Wednesday, March 18, 2009

On Tour With Lonnie Brooks- Spain, pt. 2

The best show of the 2009 (spring) Spanish tour was the Terrassa Jazz Festival. Hands down.

The Voodoo Daddy delivered like I've never seen him do before. I'm not kidding. I've been doing this gig for 8 years now (holy crap) and this was the best.



First off, this particular festival is one of the biggest and most important European music festivals. The town of Terrassa is essentially a suburb of Barcelona, about half an hour by train (the trains in Spain are incredibly efficient). Terrassa Jazz is in it's 28th year. It started off as a very small event: one venue, one or two bands, and that's that. At this point, the festival lasts an entire month. There are performances Thursday through Sunday, with several venues hosting various events, some free, some not.

And the people come out in droves.

Our performance was in Cava Jazz (the Jazz Cave), a fantastic nightclub in the heart of Terrassa and the cornerstone venue of the festival. The club has everything that you would expect from an old jazz club. There are pictures and posters and record jackets of all the old time greats. People like Charlie Parker, Miles Davis, Billie Holliday, and Herbie Hancock (another Chicagoan). It's very dark and and smoky (smoky bars have such a good vibe), the sound system is top notch, and capacity is about 400.

It was a full house.

Packed and enthusiastic for some Chicago blues.

We were slotted to do two (2) 45 min. sets with a 15 minute break in between. Honestly, that's a bit unusual. Normally, it's a 90 min. "hit it and quit it": you get up there on stage, you do the show, you're done. Maybe you do an encore.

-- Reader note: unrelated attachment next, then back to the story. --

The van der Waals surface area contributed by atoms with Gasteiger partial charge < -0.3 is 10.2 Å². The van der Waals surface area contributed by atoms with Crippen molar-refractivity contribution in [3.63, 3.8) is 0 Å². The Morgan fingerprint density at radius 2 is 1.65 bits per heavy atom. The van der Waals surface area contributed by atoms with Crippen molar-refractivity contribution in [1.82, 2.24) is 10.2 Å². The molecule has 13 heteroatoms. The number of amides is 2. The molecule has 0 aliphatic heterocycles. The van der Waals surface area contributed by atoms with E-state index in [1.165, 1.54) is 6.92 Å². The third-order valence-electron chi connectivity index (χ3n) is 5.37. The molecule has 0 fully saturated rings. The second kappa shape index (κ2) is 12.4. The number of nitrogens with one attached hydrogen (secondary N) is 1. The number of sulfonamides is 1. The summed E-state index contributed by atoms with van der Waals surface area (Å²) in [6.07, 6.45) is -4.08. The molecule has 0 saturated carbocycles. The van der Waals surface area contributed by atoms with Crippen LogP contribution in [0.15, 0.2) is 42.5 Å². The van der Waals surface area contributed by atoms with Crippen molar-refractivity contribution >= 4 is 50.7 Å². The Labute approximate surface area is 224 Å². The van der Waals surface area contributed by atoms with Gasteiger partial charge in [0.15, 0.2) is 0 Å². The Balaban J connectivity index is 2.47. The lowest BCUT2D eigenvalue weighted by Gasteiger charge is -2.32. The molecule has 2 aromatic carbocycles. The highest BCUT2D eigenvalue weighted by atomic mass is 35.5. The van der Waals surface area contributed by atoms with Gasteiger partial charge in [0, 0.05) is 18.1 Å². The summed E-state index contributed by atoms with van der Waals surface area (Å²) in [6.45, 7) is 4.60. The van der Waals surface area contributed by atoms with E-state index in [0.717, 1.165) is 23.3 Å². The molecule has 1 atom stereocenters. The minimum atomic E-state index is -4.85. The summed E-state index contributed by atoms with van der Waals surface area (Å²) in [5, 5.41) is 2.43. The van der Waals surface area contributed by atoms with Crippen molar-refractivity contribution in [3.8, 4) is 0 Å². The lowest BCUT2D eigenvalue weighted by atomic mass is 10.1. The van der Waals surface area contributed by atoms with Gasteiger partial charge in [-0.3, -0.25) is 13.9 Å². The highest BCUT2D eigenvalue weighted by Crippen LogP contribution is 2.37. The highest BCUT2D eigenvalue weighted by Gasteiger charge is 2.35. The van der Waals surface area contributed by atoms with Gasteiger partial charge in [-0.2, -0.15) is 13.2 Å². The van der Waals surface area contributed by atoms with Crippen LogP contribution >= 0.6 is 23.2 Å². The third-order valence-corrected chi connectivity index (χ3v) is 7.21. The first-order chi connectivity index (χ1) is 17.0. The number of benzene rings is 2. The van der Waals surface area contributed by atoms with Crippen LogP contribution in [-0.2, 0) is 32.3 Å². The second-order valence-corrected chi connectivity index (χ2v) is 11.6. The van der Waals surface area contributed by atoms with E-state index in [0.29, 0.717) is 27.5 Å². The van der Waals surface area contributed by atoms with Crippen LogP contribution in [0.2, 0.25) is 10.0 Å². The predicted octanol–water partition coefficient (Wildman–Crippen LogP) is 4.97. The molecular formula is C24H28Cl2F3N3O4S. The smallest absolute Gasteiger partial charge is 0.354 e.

The first set was on fire. The band only did one song before bringing up Brooks. Normally it's 2 or even 3 sometimes. So we open with Albert King's Born Under A Bad Sign, and do our thing. Of course, it's hot and tight and right, and the vibe onstage is that we're gonna have a good show. Then we bring up Lonnie with the classic Don't Answer the Door. He had an intensity like never before. That first note rang out of his guitar like an explosion and off we went. His singing was strong (he's very underrated as a singer) and his playing was flawless.

Fingers and the brain in sync.

The set seemed to end in a flash. We took a break and then came back up. One song up front, like last set (an Elmore James shuffle), and then Lonnie came up with Don't Take Advantage of Me, a staple song. Again, the first note took control of the band, and we were back at it. The set was rock solid and the people were going nuts. We did a slow one, Cold Lonely Nights, about midway through, to the approval of everyone in the room. Brooks brought it way down at one point. It was so low that you could hear the ice clinking in glasses. Most Europeans don't even have ice in their drinks.


The show ended with Shake it Little Mama, a Chuck Berry-type rocker. He hasn't pulled that out since I don't know when. Usually, at the end of the night, Brooks will want to sit down and play some of the old "in the alley", gut bucket blues. Things like Hoochie Coochie Man, Stormy Monday, etc. The real deal. But when Bret Dale (stage tech) brought out a new guitar and asked the boss if he wanted a chair, he just smiled at him and said, "I want to rock these mutha****." And then he just started the song.


We played that sucker for a good 15 minutes. Nothing but pure energy. The set ran long, the people were freaking out, and we were off the stage. A few minutes later we had to go back up. Nobody was leaving, nobody was quiet. So Brooks kicks off Sweet Home Chicago. We give it to 'em for about 10, solid, minutes, shuffling better than a Thorazine junkie.

Hit it and quit it.

These are the kind of shows that we, as players, all live for. That rare and special moment when everything is EXACTLY the way it should be, on the same page, among all the musicians on stage.

I'm a lucky mutha****.

So it goes...

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